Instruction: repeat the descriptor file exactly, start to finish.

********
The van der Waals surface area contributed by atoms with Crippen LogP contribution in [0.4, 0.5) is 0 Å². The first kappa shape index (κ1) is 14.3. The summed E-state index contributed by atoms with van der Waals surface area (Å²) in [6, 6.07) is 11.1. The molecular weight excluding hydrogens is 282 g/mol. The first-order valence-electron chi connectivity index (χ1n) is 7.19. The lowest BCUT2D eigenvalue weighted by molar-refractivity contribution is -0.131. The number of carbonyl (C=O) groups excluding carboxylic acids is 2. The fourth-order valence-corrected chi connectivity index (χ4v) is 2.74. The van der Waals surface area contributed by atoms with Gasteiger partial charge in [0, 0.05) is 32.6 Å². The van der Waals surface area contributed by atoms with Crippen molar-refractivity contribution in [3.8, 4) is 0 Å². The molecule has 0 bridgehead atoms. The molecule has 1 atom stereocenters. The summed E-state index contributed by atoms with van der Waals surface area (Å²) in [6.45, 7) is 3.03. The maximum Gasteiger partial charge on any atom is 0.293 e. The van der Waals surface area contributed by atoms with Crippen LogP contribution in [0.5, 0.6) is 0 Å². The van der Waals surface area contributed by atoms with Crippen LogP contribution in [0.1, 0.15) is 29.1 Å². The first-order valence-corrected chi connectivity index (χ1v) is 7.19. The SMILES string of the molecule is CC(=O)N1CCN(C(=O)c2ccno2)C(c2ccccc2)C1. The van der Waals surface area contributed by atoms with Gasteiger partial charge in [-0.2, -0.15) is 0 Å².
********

The van der Waals surface area contributed by atoms with Crippen LogP contribution in [0.4, 0.5) is 0 Å². The first kappa shape index (κ1) is 14.3. The summed E-state index contributed by atoms with van der Waals surface area (Å²) in [6, 6.07) is 11.1. The molecular weight excluding hydrogens is 282 g/mol. The first-order valence-electron chi connectivity index (χ1n) is 7.19. The lowest BCUT2D eigenvalue weighted by molar-refractivity contribution is -0.131. The number of carbonyl (C=O) groups excluding carboxylic acids is 2. The fourth-order valence-corrected chi connectivity index (χ4v) is 2.74. The van der Waals surface area contributed by atoms with Gasteiger partial charge in [0, 0.05) is 32.6 Å². The van der Waals surface area contributed by atoms with Crippen molar-refractivity contribution in [3.8, 4) is 0 Å². The molecule has 0 bridgehead atoms. The molecule has 1 atom stereocenters. The summed E-state index contributed by atoms with van der Waals surface area (Å²) in [6.45, 7) is 3.03. The maximum Gasteiger partial charge on any atom is 0.293 e. The van der Waals surface area contributed by atoms with Crippen LogP contribution in [0.5, 0.6) is 0 Å². The van der Waals surface area contributed by atoms with Crippen LogP contribution in [0.1, 0.15) is 29.1 Å². The first-order valence-corrected chi connectivity index (χ1v) is 7.19. The SMILES string of the molecule is CC(=O)N1CCN(C(=O)c2ccno2)C(c2ccccc2)C1. The van der Waals surface area contributed by atoms with Gasteiger partial charge in [-0.2, -0.15) is 0 Å².